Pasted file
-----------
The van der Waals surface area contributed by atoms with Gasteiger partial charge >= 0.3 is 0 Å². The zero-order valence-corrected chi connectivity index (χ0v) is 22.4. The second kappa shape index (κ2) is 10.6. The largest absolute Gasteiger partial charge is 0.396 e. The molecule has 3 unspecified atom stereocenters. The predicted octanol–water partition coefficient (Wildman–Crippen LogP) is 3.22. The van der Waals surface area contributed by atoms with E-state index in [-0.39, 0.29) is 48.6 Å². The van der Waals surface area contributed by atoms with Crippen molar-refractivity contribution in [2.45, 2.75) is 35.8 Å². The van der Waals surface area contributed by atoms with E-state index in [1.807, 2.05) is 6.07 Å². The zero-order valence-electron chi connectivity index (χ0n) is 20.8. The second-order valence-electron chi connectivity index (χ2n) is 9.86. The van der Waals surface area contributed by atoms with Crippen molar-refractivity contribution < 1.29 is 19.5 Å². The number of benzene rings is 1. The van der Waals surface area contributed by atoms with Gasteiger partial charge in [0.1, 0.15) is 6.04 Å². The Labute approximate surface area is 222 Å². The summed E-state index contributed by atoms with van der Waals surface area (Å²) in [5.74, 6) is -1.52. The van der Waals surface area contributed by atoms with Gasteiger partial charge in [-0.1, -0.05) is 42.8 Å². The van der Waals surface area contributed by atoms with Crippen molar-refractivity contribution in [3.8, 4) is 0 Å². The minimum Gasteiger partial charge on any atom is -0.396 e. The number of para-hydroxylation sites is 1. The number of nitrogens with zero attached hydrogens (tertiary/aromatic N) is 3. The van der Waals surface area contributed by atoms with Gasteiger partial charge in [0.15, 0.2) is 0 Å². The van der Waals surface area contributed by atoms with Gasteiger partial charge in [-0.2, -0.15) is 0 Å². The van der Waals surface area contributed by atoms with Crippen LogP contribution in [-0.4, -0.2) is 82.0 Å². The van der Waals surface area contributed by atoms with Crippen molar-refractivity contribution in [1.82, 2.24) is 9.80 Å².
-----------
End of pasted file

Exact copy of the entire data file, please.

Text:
The van der Waals surface area contributed by atoms with Gasteiger partial charge >= 0.3 is 0 Å². The zero-order valence-corrected chi connectivity index (χ0v) is 22.4. The second kappa shape index (κ2) is 10.6. The largest absolute Gasteiger partial charge is 0.396 e. The molecule has 3 unspecified atom stereocenters. The predicted octanol–water partition coefficient (Wildman–Crippen LogP) is 3.22. The van der Waals surface area contributed by atoms with E-state index in [-0.39, 0.29) is 48.6 Å². The van der Waals surface area contributed by atoms with Crippen molar-refractivity contribution in [2.45, 2.75) is 35.8 Å². The van der Waals surface area contributed by atoms with E-state index in [1.807, 2.05) is 6.07 Å². The zero-order valence-electron chi connectivity index (χ0n) is 20.8. The second-order valence-electron chi connectivity index (χ2n) is 9.86. The van der Waals surface area contributed by atoms with Crippen molar-refractivity contribution < 1.29 is 19.5 Å². The number of benzene rings is 1. The van der Waals surface area contributed by atoms with Gasteiger partial charge in [0.1, 0.15) is 6.04 Å². The Labute approximate surface area is 222 Å². The summed E-state index contributed by atoms with van der Waals surface area (Å²) in [5.74, 6) is -1.52. The van der Waals surface area contributed by atoms with Gasteiger partial charge in [-0.1, -0.05) is 42.8 Å². The van der Waals surface area contributed by atoms with Crippen molar-refractivity contribution in [3.8, 4) is 0 Å². The minimum Gasteiger partial charge on any atom is -0.396 e. The number of para-hydroxylation sites is 1. The number of nitrogens with zero attached hydrogens (tertiary/aromatic N) is 3. The van der Waals surface area contributed by atoms with Gasteiger partial charge in [0.15, 0.2) is 0 Å². The van der Waals surface area contributed by atoms with Gasteiger partial charge in [-0.2, -0.15) is 0 Å². The van der Waals surface area contributed by atoms with Crippen LogP contribution in [-0.4, -0.2) is 82.0 Å². The van der Waals surface area contributed by atoms with Crippen molar-refractivity contribution in [1.82, 2.24) is 9.80 Å².